Three Retired Amigos

Jeff, Max and I are retired. Several months ago we decided to start a ‘Boys Day Out’ to explore the local landscape. So far this has included visits to the Museum of Glass, the western art collection at the Tacoma Art Museum, America’s Car Museum, a retirement planning seminar, and the opening of a new Whole Foods Market. Here’s a report on last week’s adventure.

Karpels Manuscript Library Museum

Jeff and Max at the Karpeles Manuscript Library Museum

David Karpeles made his money in California real estate and started collecting documents in the ’70s. By 1983 he had one of the largest private document collections in the world and decided to distribute them to museums he established in eleven cities across the United States. This is truly an eclectic assortment. For example:

* The original etchings from Charles Dickens’ Oliver Twist

* The official report of the Titanic rescue by the captain of the RMS Carpathia

* A paper tape of the first message sent by Morse Code

* The navigator’s log of the Enola Gay when the atomic bomb was dropped on Hiroshima

* The written confession of Japan’s War Minister, Tojo, who ordered the Bataan Death March

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Just across the street from the Karpeles Manuscript Library is the W W Seymour Conservatory, a Tacoma icon since 1908, and one of only three Victorian-style conservatories on the West Coast.

Max and John at the Seymour Conservatory

Max and John at the Seymour Conservatory

Jeff and Max admiring the tropical foliage

Jeff and Max admiring the tropical foliage

Hungry fish

Hungry fish

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Not native to the Pacific Northwest

These adventures always involve food. As you can imagine, looking at documents and admiring tropical vegetation works up quite an appetite. Next stop, the Parkway Tavern.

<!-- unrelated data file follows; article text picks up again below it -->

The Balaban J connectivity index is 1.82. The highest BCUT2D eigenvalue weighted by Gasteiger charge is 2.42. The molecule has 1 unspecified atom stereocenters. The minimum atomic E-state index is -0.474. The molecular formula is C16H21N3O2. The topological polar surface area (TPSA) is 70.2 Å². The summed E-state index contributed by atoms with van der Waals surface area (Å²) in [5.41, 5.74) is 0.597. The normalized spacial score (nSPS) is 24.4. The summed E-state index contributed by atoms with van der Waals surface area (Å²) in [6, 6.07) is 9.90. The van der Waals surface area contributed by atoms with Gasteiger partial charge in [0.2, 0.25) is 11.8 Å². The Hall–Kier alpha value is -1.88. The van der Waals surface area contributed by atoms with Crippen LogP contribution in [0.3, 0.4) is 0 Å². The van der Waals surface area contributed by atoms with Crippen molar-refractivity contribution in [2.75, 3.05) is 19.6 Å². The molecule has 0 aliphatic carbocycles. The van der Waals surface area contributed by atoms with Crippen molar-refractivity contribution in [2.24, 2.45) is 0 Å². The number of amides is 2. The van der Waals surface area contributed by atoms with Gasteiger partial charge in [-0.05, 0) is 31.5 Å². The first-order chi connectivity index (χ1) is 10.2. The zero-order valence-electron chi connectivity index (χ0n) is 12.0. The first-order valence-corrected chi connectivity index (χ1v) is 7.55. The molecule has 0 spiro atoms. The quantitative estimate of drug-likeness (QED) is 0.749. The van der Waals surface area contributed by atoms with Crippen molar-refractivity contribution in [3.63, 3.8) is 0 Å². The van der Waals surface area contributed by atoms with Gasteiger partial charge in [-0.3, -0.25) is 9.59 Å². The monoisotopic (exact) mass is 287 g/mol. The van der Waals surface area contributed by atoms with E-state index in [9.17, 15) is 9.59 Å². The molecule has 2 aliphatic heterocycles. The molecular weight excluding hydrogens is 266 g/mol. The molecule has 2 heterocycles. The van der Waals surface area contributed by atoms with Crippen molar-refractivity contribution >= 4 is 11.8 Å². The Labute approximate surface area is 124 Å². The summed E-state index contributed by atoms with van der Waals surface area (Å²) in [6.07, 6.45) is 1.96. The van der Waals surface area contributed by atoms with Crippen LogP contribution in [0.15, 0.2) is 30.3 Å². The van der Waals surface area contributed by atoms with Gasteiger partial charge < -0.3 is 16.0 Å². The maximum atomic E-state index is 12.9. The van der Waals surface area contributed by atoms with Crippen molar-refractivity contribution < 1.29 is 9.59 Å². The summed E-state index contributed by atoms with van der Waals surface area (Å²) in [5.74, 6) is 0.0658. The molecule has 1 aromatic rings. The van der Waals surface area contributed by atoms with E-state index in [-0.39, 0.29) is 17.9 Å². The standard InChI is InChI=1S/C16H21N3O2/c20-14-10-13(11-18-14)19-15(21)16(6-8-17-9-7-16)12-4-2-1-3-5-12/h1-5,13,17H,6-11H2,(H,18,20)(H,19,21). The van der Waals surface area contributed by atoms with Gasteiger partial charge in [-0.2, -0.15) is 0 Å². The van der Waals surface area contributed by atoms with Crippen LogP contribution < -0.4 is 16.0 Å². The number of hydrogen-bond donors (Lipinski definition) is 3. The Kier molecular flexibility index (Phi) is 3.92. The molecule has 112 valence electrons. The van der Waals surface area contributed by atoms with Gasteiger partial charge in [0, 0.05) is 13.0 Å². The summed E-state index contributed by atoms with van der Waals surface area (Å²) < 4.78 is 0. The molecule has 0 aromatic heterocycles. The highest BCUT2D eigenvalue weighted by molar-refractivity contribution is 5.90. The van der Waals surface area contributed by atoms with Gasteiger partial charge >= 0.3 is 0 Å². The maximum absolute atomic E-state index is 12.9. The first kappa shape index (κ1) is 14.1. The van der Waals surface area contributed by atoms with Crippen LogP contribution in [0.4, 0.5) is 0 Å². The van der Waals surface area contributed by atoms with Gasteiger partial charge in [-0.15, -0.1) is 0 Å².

My favorite neighborhood watering hole

My favorite neighborhood watering hole

Where beer pull handles go when they die

Where beer pull handles go when they die

A mushroom swiss burger. Not pictured: a pint of local IPA.

A mushroom swiss burger. Not pictured: a pint of local IPA.

Still time for one more stop so we head for the Foss Waterway Seaport. The Seaport is in a century-old wheat transfer facility, one of two remaining wooden warehouses originally built as a mile-long complex in 1900 to accommodate square-rigged ships that frequented the port during the early years of Tacoma’s history.

The Tacoma was part of Puget Sounds Mosquito Fleet

The Tacoma was part of Puget Sounds Mosquito Fleet

Jeff and Max

Jeff and Max

One of the many displays showing the nautical heritage of the area

One of the many displays showing the nautical heritage of the area

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Comments

Three Retired Amigos — 2 Comments

  1. Absolutely love this blog/post. Love history, and it must be exciting to track down where and how something happened, or was built, and the situations that resulted in the final story. Good for you!